Michael D. Spencer, is a freelance photographer based in Somerville, MA, specializing in music documentary projects and album art, editorial assignments and studio portraiture. He is the recipient of the Massachusetts Cultural Council & Somerville Arts Council's 2013 Cultural Heritage Fellowship. Michael works closely with local social advocacy and non-profit organizations to advance their grassroots efforts. He also creates exhibitions and hosts fundraisers at his studio and gallery near Somerville's Union Square. Recent projects include a documentary series titled, "Homes for Hope," produced in partnership with the Massachusetts Housing & Shelter Alliance.
How did you become interested in photography? Was it something you grew up with?
MS: As is the case in a lot of families, I had an adoring aunt who was constantly taking Polaroids -- capturing holiday gatherings, vacations, and birthdays, and to be honest, it kind of annoyed me as a kid. Little did I know then what sort of weight her images would carry a few decades later for my family. As time moves forward and generations pass on, Aunt Mary's images now provide an amazing visual documentation of the people, places and things that make up the fabric of our family's story, and we're fortunate to have them.
I didn't connect with photography myself until late in high school, and even that was casual at best. I was the kid who had five art classes senior year and became photo editor for the year book -- not because I was necessarily qualified for the role, but more so because I never left the art room. After that, it fell off as a hobby for years and then it wasn't until my mid-thirties that it resurfaced with a vengeance after a career change. Since moving to Somerville in 2006, I've had the honor of calling many talented musicians and artists friends, and it was seeing them live their passions full time that gave me the inspiration to leave a 12 year corporate career and pursue my own path as a photographer. That was 8 years ago and it's been a great ride so far.
What first drew you to photographing people? How do you make the clients feel relaxed in front of your camera?
MS: Photographing people is difficult to do well; I enjoy that challenge. Whether I'm backstage with a band, in a boardroom with an executive, or walking backwards looking out at thousands of protesters in the street, the impetus is the same. Regardless of circumstances, as photographers we need to capture the best images possible of those people in those places at that time, and I work well under that type of pressure.
Formal photo shoots are often high stress events for people and photographers. For every seasoned lead singer or CEO that loves the camera, there are two others who would rather be doing anything else that day. For those people, it's important to provide direction and not leave them feeling awkward or unsure. I try to remove pressure and expectation from them and put it all on myself. I don't enjoy being the subject either, so I empathize.
Recently, you started a documentary series called “Home for Hope”. How did you get involved with the Massachusetts Housing & Shelter Alliance (MHSA)?
MS: I had been searching for the right organization to start a long term documentary project with for a couple of years up until I was introduced to MHSA by a couple of good friends in 2016. My goal was to develop a series that dealt with a serious local issue, such as homelessness, but to approach it in a positive manner with a focus on the depth of human experience, rather than exploiting the desperation of the circumstances that we so commonly see in imagery. MHSA advocates for the transition from short term emergency based systems to longer term solutions as a means for ending homelessness. For example, the "Housing First" philosophy prioritizes moving people back into housing and providing access to appropriate supportive services, rather than leaving people to live on the street while extending minimum, short term aid. I'm drawn to organizations that take a larger picture into consideration, especially when it comes to facilitating real change in the lives of real people.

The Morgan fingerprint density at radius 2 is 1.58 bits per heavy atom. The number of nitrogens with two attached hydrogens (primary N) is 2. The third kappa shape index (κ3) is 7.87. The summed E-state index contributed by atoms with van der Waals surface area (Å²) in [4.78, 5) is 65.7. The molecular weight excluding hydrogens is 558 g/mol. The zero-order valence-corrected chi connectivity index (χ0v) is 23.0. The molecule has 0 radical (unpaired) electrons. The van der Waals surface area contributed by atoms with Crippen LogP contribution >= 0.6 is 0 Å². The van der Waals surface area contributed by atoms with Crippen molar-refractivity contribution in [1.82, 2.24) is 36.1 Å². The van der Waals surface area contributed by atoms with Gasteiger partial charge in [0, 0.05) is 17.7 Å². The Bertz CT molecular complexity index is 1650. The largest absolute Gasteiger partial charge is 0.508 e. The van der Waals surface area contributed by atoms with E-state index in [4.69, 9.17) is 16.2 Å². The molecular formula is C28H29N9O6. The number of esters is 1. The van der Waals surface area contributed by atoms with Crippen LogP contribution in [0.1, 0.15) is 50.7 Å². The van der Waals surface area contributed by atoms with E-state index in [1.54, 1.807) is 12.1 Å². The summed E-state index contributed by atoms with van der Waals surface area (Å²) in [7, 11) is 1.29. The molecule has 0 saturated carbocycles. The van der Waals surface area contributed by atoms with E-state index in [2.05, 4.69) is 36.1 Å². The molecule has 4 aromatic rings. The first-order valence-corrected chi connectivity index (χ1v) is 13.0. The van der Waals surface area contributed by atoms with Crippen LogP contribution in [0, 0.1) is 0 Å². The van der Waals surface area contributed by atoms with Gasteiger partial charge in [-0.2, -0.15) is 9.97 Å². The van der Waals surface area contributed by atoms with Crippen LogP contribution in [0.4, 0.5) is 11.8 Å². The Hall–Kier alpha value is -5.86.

When I met with Joe Finn, President & Executive Director of MHSA and his fantastic team, we hit it off right away and decided to give it a go. The goal was to create a two-part series: a photo documentary of people in the homes provided to them through MHSA programs, and a second photo series conducted at my studio for a more formal portrait session. It's been a fantastic experience being invited into people's homes, listening to their stories, and being allowed to photograph them in their spaces. We then invited each person along with their case workers to my studio where we took the context of a physical home out of the images, and aimed to capture the individual in their essence. If I capture even a portion of the pride that exudes from my new friends as to what having a home has meant for their journeys, then I consider this project a success. I really love how these images have turned out so far, and I look forward to working with MHSA on an ongoing basis, meeting more amazing people, and helping to share their stories with the world.
What are some tips/advice you would give to someone just starting out in photography?
MS: Worry more about your craft than your equipment. You can always buy the Hasselblad when you start booking the 5-figure commercial gigs down the road. Until then, keep yourself in control of finances and equipment upgrades, and focus on developing your skills and your voice as a photographer first. It's an ultra competitive market out there, and rising to the top will have much less to do with what's in your bag than what's in your head.